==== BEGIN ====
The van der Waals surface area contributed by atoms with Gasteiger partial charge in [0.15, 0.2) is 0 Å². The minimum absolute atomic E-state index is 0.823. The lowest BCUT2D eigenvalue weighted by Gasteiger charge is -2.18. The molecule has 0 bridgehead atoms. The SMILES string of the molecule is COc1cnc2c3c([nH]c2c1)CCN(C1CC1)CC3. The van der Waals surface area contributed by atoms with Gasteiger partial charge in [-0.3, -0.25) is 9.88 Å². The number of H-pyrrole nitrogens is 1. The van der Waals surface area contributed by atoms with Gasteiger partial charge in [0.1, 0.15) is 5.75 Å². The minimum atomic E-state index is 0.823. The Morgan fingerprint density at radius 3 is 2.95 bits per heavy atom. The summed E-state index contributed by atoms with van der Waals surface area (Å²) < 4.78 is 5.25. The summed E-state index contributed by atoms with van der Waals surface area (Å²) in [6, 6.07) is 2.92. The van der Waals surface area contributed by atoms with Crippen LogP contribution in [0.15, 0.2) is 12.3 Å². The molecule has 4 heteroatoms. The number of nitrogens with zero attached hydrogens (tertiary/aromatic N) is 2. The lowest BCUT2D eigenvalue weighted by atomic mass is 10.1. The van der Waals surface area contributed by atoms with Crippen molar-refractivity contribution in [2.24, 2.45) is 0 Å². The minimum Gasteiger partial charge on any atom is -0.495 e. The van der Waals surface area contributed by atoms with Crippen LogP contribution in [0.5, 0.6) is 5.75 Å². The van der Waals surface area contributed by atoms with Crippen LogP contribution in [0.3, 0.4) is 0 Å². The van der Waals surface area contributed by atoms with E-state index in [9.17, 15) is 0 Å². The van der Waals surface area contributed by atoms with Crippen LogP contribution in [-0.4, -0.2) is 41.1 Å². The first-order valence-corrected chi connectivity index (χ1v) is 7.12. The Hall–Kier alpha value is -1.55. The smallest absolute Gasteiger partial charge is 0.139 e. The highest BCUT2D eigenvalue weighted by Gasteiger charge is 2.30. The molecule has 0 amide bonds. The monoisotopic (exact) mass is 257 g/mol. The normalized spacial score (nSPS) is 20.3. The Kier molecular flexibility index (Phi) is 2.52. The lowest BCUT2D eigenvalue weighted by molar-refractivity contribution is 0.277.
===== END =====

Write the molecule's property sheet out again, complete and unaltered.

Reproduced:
The van der Waals surface area contributed by atoms with Gasteiger partial charge in [0.15, 0.2) is 0 Å². The minimum absolute atomic E-state index is 0.823. The lowest BCUT2D eigenvalue weighted by Gasteiger charge is -2.18. The molecule has 0 bridgehead atoms. The SMILES string of the molecule is COc1cnc2c3c([nH]c2c1)CCN(C1CC1)CC3. The van der Waals surface area contributed by atoms with Gasteiger partial charge in [-0.3, -0.25) is 9.88 Å². The number of H-pyrrole nitrogens is 1. The van der Waals surface area contributed by atoms with Gasteiger partial charge in [0.1, 0.15) is 5.75 Å². The minimum atomic E-state index is 0.823. The Morgan fingerprint density at radius 3 is 2.95 bits per heavy atom. The summed E-state index contributed by atoms with van der Waals surface area (Å²) < 4.78 is 5.25. The summed E-state index contributed by atoms with van der Waals surface area (Å²) in [6, 6.07) is 2.92. The van der Waals surface area contributed by atoms with Crippen LogP contribution in [0.15, 0.2) is 12.3 Å². The molecule has 4 heteroatoms. The number of nitrogens with zero attached hydrogens (tertiary/aromatic N) is 2. The lowest BCUT2D eigenvalue weighted by atomic mass is 10.1. The van der Waals surface area contributed by atoms with Crippen molar-refractivity contribution in [2.24, 2.45) is 0 Å². The minimum Gasteiger partial charge on any atom is -0.495 e. The van der Waals surface area contributed by atoms with Crippen LogP contribution in [0.5, 0.6) is 5.75 Å². The van der Waals surface area contributed by atoms with Crippen LogP contribution in [0.3, 0.4) is 0 Å². The van der Waals surface area contributed by atoms with E-state index in [9.17, 15) is 0 Å². The van der Waals surface area contributed by atoms with Crippen LogP contribution in [-0.4, -0.2) is 41.1 Å². The first-order valence-corrected chi connectivity index (χ1v) is 7.12. The Hall–Kier alpha value is -1.55. The smallest absolute Gasteiger partial charge is 0.139 e. The highest BCUT2D eigenvalue weighted by Gasteiger charge is 2.30. The molecule has 0 amide bonds. The monoisotopic (exact) mass is 257 g/mol. The normalized spacial score (nSPS) is 20.3. The Kier molecular flexibility index (Phi) is 2.52. The lowest BCUT2D eigenvalue weighted by molar-refractivity contribution is 0.277.